VIRAG: Many companies and artists have started live streaming their work, in order to give a life to it as well bring some entertainment into our isolated state. Do you think live streaming is going to become a more and more prominent means of storytelling and performing? And, have you ever live-streamed a work and if not, would you consider doing it?
LEWIS: I honestly didn't realise a recording of my play Follow Me Home (produced by ATYP, directed by Fraser Corfield) was being streamed to some classes until I received a sweet email from a Brisbane teacher the other week saying that she saw it. From an access point of view it makes perfect sense for theatre to be streamed into classrooms, remote communities and wherever else, whether we're in quarantine or not. NT Live productions have been an important part of the way I consume theatre for years now. However, streaming pre-recorded productions is very different from attempting to finagle something of the theatre experience into a live-streamed zoom call and in truth I am not interested in that kind of content. I've attempted to conduct a creative development on zoom with some success but I'm not pining to do that again. As a playwright I am personally not that interested in seeing my work produced over zoom. Maybe as a reading but that's not a question I've had to consider seriously yet.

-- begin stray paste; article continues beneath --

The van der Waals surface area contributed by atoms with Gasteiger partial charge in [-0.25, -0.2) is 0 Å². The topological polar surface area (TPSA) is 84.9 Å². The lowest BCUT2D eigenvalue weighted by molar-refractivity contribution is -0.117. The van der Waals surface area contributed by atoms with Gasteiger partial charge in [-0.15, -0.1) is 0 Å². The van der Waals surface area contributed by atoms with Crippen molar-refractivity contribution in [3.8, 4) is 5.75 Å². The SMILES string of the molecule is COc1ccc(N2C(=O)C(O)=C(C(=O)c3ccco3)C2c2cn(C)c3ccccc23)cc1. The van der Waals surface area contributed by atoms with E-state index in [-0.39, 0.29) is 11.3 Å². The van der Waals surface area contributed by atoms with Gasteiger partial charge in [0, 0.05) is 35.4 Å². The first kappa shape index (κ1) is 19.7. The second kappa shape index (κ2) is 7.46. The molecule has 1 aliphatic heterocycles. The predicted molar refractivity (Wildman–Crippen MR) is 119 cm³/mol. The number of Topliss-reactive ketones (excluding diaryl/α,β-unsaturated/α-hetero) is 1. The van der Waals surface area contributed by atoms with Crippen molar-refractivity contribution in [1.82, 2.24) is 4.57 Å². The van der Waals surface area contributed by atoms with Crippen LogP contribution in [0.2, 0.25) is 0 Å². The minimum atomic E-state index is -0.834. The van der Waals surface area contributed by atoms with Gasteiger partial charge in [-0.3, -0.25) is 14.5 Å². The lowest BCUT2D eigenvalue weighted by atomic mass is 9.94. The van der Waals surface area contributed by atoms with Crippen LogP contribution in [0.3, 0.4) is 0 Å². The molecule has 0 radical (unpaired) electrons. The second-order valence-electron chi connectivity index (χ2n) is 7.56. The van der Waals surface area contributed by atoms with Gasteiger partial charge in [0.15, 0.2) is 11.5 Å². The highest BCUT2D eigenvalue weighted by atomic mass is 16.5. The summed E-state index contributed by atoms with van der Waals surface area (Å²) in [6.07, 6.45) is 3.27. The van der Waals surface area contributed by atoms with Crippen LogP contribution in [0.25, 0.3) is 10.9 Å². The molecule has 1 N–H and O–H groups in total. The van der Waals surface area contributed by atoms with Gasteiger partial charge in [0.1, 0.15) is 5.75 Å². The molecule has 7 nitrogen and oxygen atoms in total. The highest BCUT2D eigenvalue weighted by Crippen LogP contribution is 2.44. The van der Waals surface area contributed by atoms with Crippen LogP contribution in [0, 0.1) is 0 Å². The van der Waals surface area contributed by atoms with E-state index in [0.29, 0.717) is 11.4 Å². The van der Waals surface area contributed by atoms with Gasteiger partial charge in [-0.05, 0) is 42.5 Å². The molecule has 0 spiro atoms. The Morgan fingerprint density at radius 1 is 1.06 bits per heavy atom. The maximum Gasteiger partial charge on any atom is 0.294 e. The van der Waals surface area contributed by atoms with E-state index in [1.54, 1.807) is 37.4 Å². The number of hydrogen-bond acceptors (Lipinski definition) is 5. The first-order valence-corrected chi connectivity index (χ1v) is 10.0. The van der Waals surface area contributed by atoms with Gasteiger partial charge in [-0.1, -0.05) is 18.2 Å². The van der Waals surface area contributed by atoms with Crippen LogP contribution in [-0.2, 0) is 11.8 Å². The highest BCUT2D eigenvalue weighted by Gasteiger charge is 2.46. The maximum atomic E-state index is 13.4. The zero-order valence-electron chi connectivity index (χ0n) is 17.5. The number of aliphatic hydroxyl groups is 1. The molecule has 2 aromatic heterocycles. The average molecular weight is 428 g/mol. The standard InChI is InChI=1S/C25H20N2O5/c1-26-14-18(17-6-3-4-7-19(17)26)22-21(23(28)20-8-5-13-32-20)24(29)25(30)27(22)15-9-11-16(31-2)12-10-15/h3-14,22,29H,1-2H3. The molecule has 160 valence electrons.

VIRAG: Lastly, have you been able to stay creative and keep generating and refining ideas while you've been in self-isolation? Or have you found it difficult to stay creative during these overwhelming times?
LEWIS: Over the past few months I hav been very busy developing a number of projects. I have been working on my new play Hubris & Humiliation which is essentially a contemporary queer version of a Jane Austen-style romcom set between Brisbane, Sydney and Berlin. On a conceptual level I am in discussions with director Riley Spadaro and composer Matthew Predny about adapting my Patrick White award-winning play Hot Tub into a toe-tapping musical. It's also just that time of year when playwrights have the opportunity to pitch play ideas to companies, which can be very time consuming to prepare, so I've been busy doing that. To be frank I have actually been busy. On a pragmatic level these conditions are not that different for many new playwrights because we are used to working across a number of unfinanced projects. Emotionally however the grim vision of the future has left a lot of artists feeling paralysed. I have found the recent changes to the university sector to be particularly disheartening, as it paints a dull and uninspired picture of Australia in 2040 ... There is.of course. no shortage of very bad news lately.
Fortunately, in times of strife. I tend to bury myself in work but that goblin voice in my head does shriek from time to time: "GET OUT OF THE ARTS NOW! THIS SHIP IS GOING TITANIC!" For whatever reason I keep writing my campy romps because you gotta do something and there's nothing good to watch on Netflix now that I've finished two seasons of Below Deck. If there is an industry to return to in the coming years I am sure people will want a laugh, which I can provide on the proviso that somebody hands me a briefcase filled with cash and gives me a purple sash with the words 'working writer' written on it. More realistically however I am looking forward to simple pleasures like being in a rehearsal room with my friends again, when the director comes up to me, points to my favourite line in the script and says ... "We need to cut this.